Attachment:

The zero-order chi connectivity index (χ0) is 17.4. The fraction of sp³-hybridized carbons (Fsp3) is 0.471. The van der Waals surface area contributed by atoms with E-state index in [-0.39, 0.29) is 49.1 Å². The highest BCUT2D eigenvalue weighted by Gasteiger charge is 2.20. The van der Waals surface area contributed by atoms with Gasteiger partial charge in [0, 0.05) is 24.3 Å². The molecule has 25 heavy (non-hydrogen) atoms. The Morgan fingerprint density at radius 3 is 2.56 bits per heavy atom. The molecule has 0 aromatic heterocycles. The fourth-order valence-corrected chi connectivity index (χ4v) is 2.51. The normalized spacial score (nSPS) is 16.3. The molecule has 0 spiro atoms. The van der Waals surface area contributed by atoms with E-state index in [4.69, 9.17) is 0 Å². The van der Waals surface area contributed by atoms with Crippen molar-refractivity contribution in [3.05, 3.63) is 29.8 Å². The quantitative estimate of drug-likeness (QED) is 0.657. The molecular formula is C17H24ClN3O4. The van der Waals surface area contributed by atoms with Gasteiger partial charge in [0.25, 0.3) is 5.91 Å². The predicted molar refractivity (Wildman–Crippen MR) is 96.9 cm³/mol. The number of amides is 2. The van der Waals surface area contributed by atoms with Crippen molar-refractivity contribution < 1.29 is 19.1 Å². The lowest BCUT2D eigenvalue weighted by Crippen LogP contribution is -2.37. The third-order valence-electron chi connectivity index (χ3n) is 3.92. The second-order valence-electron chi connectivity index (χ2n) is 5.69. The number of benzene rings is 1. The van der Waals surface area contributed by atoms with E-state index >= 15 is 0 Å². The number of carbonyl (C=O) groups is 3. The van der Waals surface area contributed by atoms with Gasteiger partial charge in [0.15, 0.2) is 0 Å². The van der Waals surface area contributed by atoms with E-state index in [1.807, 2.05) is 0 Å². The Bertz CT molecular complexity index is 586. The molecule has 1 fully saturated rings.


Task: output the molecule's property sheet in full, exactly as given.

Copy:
The zero-order chi connectivity index (χ0) is 17.4. The fraction of sp³-hybridized carbons (Fsp3) is 0.471. The van der Waals surface area contributed by atoms with E-state index in [-0.39, 0.29) is 49.1 Å². The highest BCUT2D eigenvalue weighted by Gasteiger charge is 2.20. The van der Waals surface area contributed by atoms with Gasteiger partial charge in [0, 0.05) is 24.3 Å². The molecule has 25 heavy (non-hydrogen) atoms. The Morgan fingerprint density at radius 3 is 2.56 bits per heavy atom. The molecule has 0 aromatic heterocycles. The fourth-order valence-corrected chi connectivity index (χ4v) is 2.51. The normalized spacial score (nSPS) is 16.3. The molecule has 0 spiro atoms. The van der Waals surface area contributed by atoms with E-state index in [4.69, 9.17) is 0 Å². The van der Waals surface area contributed by atoms with Crippen molar-refractivity contribution in [3.05, 3.63) is 29.8 Å². The quantitative estimate of drug-likeness (QED) is 0.657. The molecular formula is C17H24ClN3O4. The van der Waals surface area contributed by atoms with Gasteiger partial charge in [0.25, 0.3) is 5.91 Å². The predicted molar refractivity (Wildman–Crippen MR) is 96.9 cm³/mol. The number of amides is 2. The van der Waals surface area contributed by atoms with Crippen molar-refractivity contribution < 1.29 is 19.1 Å². The lowest BCUT2D eigenvalue weighted by Crippen LogP contribution is -2.37. The third-order valence-electron chi connectivity index (χ3n) is 3.92. The second-order valence-electron chi connectivity index (χ2n) is 5.69. The number of benzene rings is 1. The van der Waals surface area contributed by atoms with E-state index >= 15 is 0 Å². The number of carbonyl (C=O) groups is 3. The van der Waals surface area contributed by atoms with Gasteiger partial charge in [0.15, 0.2) is 0 Å². The van der Waals surface area contributed by atoms with E-state index in [1.807, 2.05) is 0 Å². The Bertz CT molecular complexity index is 586. The molecule has 1 fully saturated rings.